“Mobile” providers and operators will face competition from many unpredictable directions. In addition to cellular networks, the devices will interact with a wide variety of other networks, starting from physically fixed WLANs to constantly changing MANETs (mobile ad-hoc networks), where every node in the network is moving arbitrarily. The internet of things seldom stays stationary. In a world where everything becomes densely connected, you cannot clearly define the market and opportunities within. Magic wands, cyborg technologies or matrix aside, what we are going to see is not the future of mobile but something entirely different.

The mobile is like the horse wagon. If Henry Ford had asked people what they wanted, they would have said “faster horses”. It’s the language and our experience of the past that limits our understanding of the future of “mobile”. We need to drop the word and come up with new metaphors to open our eyes. We need new telescopes, binoculars and cleaner eye glasses.

We need to go to the roots of what mobile (latin: mobilis) truly means. Let’s see what the dictionary says about this.

Mobile: Changeable in appearance, mood, or purpose

Adaptable, versatile and migratory. From the point of view of the devices we will see rapid change in appearance and purpose. The mobile devices of the future bear little or no resemblance with the mobile devices of the past. The functionality will be context dependent. From the point of view of our society, we will have tools that help us to adapt to changing conditions and increase our connectedness. We need abilities to migrate from one situation to another in the increasingly changing environment. Yesterdays concepts, tools and metaphors will not work as-is. We need new ways to sense what is changing and adapt accordingly. That’s called effectiveness.

Mobile: Undergoing a shift in status

The social groups we belong to are no longer physically fixed. Electronic tribes will cross cultural and physical boundaries in ways never seen before. The traditional social levels connected to status, merit, power, race and relationships embedded in the fabric of our society will undergo major reconfiguration. The bottom-up and decentralized way of getting things done will become easier as we go forward. In a very McLuhan way, the electronic medium will profoundly involve men with one another.

Time will define our communities: long-term, short-term or ad-hoc. Boundaries will also define our communities: physically connected, ideologically connected or virtually connected. It will be harder and harder to experience the boundaries in a traditional sense. The boundaries blur, therefore time and experience of being connected becomes primary.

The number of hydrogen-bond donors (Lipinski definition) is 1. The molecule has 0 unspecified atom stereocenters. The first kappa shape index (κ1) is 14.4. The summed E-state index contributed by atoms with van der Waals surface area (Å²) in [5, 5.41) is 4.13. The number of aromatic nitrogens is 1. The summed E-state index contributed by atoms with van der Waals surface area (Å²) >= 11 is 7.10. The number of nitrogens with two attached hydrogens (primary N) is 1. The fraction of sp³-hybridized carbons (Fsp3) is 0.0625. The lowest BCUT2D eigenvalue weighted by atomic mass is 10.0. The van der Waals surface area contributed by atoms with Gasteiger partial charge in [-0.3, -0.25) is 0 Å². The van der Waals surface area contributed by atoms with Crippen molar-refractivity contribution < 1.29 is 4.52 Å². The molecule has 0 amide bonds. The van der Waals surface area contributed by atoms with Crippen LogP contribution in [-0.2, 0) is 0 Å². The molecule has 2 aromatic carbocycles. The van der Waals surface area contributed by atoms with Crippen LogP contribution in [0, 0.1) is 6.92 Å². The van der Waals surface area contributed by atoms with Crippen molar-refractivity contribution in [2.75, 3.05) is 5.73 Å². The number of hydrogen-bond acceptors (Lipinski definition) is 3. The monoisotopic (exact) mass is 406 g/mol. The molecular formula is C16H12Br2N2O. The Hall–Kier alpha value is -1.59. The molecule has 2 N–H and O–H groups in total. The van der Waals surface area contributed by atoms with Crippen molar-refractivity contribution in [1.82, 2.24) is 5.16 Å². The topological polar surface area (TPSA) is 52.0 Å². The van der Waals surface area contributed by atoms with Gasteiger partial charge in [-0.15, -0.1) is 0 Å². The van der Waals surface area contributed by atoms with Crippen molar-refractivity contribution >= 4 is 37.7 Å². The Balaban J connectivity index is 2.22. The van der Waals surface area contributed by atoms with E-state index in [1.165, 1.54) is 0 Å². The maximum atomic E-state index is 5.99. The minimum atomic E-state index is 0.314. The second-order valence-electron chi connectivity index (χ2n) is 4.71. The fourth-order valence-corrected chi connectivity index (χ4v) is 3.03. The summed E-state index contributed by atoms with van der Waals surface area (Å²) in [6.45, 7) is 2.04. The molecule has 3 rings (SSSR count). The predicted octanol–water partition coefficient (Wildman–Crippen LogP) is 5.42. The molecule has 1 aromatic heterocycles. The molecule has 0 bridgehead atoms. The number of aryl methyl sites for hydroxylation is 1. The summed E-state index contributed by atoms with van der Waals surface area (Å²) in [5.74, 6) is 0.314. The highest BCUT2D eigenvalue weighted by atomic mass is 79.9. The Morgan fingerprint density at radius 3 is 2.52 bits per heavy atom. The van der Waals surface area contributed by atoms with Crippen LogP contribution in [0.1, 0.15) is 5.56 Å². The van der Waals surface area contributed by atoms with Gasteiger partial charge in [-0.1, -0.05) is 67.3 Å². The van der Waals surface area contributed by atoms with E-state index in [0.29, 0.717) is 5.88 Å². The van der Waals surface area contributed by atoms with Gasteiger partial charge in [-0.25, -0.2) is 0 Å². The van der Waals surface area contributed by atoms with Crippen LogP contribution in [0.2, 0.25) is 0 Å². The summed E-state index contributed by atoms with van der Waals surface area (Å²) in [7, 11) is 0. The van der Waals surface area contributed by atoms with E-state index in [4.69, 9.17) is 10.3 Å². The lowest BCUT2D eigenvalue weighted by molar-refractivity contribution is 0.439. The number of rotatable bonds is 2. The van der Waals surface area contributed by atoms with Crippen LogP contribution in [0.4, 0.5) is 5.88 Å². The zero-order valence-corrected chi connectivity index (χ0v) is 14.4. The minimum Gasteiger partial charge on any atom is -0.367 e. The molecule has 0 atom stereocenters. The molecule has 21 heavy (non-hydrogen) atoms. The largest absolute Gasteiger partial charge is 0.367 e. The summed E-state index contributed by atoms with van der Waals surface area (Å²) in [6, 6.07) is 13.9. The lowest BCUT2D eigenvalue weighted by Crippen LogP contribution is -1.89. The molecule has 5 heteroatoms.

We will live in multiple metaverses. Meta+universe implies there are layers to our universe hidden from the previous paradigms of experiencing. Instead of multiple lives – in the metaverse – we will live through multiple personas. In latin, persona means mask. Our masks will be undertaken and carried by avatars. In Sanskrit, avatara means a descent from higher spiritual realms, a god. We will have god-like abilities and our lives will be an interplay between different personas fabricated by ourselves or emerging from our interaction in these contextual virtual worlds. The mirrors of ourselves will reflect who we truly are. Digital environments are capable of extending our experience of being.

Mobile: moving or changing quickly from one state or condition to another

Frequent relocation, fluidity and flowing freely. Increasing complexity implies we are no longer machines, or cogs in a machine. Our organizations will become organic; our tools will support this organic nature. Organic enterprises are like organisms, capable of adapting to changing conditions. Contextuality in learning, knowledge work, collaboration and business strategy requires dynamic and modular behavior. Static cause-and-effect, predictability and tight control are an afterthought. Albert Einstein once said, “a person starts to live when he can live outside himself“. The same could be said about organizations. The unpredictability of complex systems means that there are non-linear changes in time and there will be no silver bullet.

As you may see, by examining the roots of mobility and reflecting the changes we face today, we can no longer go forward by just talking about mobile devices and other devices. There is no need to separate ourselves in two groups, one of them being mobile and one of them being the fixed web. We no longer need to separate our developer communities to mobile developers and the rest. Engineers, programmers, visionaries and designers from various fields are tackling with the same problem. We need new avenues unifying the creativity and passion of people doing basically the same thing: building a better technologically empowered future for mankind. We need a revolution – of language and mind.

We need to reframe the question. With every new technology, it’s not the technology that changes us, but the frame that changes along with it.